The research information for co-optimizing more than two of these factors together didn’t exist. Thus, the team at OptimIA is looking at co-optimization of multiple factors to optimize production performance of plants to increase yields.

The OptimIA team is also looking to provide Extension outreach to educate the professionals involved in vertical farming. Cary and Erik said they’ve seen people trying to develop commercial indoor farms educated in the business sector (or other sectors like agronomy) and may not have training in CEA.

Erik stressed that economics is a major part of their project. He said there is no doubt that high quality leafy greens can be grown in indoor farms, but the challenge is how to do this profitably and sustainably. The economists on their team are working to quantify the costs of production and then determine the greatest opportunities to reduce input costs.

In addition, Cary said the farther north that indoor vertical farming operations are located, the better. Although leafy greens are the primary crop being grown, dwarf cherry tomatoes and strawberries are being investigated as crops for the future. Whatever is being grown, it needs to be profitable.

Both Erik and Cary noted the large capital costs to build from scratch or repurpose an existing warehouse for indoor vertical farming. Behind these companies there are venture capitalists looking to get returns on their investments. In some cases, the profitability is questionable. It’s hard to get good figures on capital and operating costs from companies in indoor vertical farming since they are hesitant to provide such figures that might give an edge to their competitors. Much of the lighting is proprietary and developed by the companies themselves and timing and scheduling of production is closely held information.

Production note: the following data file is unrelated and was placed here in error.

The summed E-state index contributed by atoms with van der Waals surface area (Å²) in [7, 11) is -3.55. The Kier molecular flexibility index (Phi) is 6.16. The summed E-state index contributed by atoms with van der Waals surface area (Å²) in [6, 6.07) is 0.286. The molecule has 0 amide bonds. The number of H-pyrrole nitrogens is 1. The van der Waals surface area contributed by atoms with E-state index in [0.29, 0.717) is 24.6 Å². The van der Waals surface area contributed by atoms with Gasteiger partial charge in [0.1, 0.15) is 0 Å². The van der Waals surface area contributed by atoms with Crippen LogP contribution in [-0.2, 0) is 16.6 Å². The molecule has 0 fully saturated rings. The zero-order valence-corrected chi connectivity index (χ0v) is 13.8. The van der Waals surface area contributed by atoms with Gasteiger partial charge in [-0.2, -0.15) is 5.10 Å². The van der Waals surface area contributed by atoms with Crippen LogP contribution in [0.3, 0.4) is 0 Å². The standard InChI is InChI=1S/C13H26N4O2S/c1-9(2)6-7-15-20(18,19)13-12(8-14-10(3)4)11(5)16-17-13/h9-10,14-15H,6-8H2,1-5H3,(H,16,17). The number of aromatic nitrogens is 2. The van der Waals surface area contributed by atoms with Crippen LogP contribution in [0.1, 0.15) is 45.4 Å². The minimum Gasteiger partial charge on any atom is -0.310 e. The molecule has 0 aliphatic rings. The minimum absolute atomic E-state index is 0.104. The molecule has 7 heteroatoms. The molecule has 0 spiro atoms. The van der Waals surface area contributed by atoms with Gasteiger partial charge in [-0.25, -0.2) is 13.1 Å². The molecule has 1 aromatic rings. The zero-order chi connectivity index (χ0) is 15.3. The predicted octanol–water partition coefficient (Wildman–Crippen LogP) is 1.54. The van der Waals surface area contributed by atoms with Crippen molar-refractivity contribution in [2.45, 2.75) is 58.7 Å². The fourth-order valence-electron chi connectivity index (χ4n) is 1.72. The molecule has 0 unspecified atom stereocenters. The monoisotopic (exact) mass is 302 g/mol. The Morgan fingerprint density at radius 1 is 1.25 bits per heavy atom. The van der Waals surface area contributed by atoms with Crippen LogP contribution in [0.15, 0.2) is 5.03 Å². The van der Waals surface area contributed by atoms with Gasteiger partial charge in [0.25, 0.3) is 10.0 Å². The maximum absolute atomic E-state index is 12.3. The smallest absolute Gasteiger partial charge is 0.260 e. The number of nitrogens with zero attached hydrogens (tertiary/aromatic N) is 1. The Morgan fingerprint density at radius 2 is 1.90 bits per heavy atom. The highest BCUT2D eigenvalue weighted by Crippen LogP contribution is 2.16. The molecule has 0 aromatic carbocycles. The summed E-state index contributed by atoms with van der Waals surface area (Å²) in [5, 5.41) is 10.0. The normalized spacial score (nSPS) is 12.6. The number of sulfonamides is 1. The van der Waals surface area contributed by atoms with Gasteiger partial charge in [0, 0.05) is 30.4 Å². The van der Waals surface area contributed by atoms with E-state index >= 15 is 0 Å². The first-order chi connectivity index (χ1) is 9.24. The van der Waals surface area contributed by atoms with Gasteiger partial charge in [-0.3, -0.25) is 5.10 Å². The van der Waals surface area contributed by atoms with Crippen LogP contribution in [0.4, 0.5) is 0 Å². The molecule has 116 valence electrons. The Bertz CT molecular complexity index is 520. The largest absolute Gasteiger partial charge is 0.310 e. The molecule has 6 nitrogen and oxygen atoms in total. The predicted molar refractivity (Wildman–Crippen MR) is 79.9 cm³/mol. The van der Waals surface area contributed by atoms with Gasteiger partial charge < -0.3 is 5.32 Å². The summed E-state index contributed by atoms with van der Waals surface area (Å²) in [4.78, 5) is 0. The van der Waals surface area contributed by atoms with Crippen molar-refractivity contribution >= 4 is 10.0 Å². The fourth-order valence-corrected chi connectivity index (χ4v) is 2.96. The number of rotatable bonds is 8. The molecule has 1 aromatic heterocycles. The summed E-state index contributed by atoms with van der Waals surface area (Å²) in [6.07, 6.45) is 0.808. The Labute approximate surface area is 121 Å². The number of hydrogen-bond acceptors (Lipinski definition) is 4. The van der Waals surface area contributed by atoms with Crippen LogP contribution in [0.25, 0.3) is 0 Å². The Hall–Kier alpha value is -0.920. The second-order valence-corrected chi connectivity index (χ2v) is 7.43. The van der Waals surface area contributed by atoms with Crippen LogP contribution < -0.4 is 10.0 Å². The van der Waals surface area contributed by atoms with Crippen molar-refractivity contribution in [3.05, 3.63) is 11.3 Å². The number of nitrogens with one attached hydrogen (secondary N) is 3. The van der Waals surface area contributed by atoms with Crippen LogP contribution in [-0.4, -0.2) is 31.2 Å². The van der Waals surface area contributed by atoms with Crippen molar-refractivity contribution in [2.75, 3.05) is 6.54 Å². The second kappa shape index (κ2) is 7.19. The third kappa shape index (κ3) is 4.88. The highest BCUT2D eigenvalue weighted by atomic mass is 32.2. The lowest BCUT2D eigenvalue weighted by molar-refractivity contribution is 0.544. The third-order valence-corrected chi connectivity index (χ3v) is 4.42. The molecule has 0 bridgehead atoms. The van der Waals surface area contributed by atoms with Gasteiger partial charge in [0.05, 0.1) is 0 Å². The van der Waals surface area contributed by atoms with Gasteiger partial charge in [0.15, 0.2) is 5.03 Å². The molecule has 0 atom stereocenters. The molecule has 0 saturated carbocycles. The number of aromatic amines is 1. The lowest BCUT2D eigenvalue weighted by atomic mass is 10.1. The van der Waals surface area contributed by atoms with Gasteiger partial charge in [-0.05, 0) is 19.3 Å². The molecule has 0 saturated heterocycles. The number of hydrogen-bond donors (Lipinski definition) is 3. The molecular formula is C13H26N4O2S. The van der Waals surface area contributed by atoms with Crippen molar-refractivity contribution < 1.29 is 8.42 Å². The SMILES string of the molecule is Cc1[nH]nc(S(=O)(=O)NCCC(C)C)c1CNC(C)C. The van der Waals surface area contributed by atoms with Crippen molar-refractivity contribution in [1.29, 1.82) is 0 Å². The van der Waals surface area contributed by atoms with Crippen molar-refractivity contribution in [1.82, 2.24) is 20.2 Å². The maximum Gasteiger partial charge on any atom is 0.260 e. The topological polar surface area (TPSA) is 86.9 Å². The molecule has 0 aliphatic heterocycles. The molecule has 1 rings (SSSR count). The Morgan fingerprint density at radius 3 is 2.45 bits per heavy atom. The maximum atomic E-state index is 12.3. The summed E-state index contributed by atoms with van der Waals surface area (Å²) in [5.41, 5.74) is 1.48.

This is a relatively a new industry and I understand the need to protect their information, but they also need to understand that by working together with university researchers, Extension personnel and industry personnel engaged in supplying lighting, air handling systems, fertilizer and seed companies, sensors, robotics, packaging, transportation, marketing, etc., they will move the entire industry closer to its goal of providing fresh and nutritious products closer to consumers in a profitable and sustainable manner.

You can contact me with feedback on my columns or ideas for future columns at wlamont@psu.edu.